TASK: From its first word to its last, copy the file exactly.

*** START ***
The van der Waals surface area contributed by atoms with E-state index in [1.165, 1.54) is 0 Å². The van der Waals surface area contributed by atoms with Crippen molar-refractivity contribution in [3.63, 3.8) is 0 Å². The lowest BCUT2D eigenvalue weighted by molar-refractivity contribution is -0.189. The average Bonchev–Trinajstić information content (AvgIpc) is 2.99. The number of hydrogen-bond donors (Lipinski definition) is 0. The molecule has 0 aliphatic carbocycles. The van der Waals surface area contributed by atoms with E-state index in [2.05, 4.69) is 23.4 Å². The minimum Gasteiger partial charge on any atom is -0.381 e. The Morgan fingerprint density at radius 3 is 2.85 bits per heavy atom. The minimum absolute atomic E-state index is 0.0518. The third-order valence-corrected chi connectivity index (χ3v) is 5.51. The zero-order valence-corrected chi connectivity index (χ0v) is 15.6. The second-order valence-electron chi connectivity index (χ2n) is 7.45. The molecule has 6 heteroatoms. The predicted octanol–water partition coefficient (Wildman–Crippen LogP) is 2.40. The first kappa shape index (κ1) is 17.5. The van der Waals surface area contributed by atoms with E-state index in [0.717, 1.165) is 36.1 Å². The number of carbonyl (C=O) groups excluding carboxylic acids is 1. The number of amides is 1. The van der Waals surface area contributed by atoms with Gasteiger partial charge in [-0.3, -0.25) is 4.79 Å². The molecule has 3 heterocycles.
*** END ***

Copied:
The van der Waals surface area contributed by atoms with E-state index in [1.165, 1.54) is 0 Å². The van der Waals surface area contributed by atoms with Crippen molar-refractivity contribution in [3.63, 3.8) is 0 Å². The lowest BCUT2D eigenvalue weighted by molar-refractivity contribution is -0.189. The average Bonchev–Trinajstić information content (AvgIpc) is 2.99. The number of hydrogen-bond donors (Lipinski definition) is 0. The molecule has 0 aliphatic carbocycles. The van der Waals surface area contributed by atoms with E-state index in [2.05, 4.69) is 23.4 Å². The minimum Gasteiger partial charge on any atom is -0.381 e. The Morgan fingerprint density at radius 3 is 2.85 bits per heavy atom. The minimum absolute atomic E-state index is 0.0518. The third-order valence-corrected chi connectivity index (χ3v) is 5.51. The zero-order valence-corrected chi connectivity index (χ0v) is 15.6. The second-order valence-electron chi connectivity index (χ2n) is 7.45. The molecule has 6 heteroatoms. The predicted octanol–water partition coefficient (Wildman–Crippen LogP) is 2.40. The first kappa shape index (κ1) is 17.5. The van der Waals surface area contributed by atoms with E-state index in [0.717, 1.165) is 36.1 Å². The number of carbonyl (C=O) groups excluding carboxylic acids is 1. The number of amides is 1. The van der Waals surface area contributed by atoms with Gasteiger partial charge in [-0.3, -0.25) is 4.79 Å². The molecule has 3 heterocycles.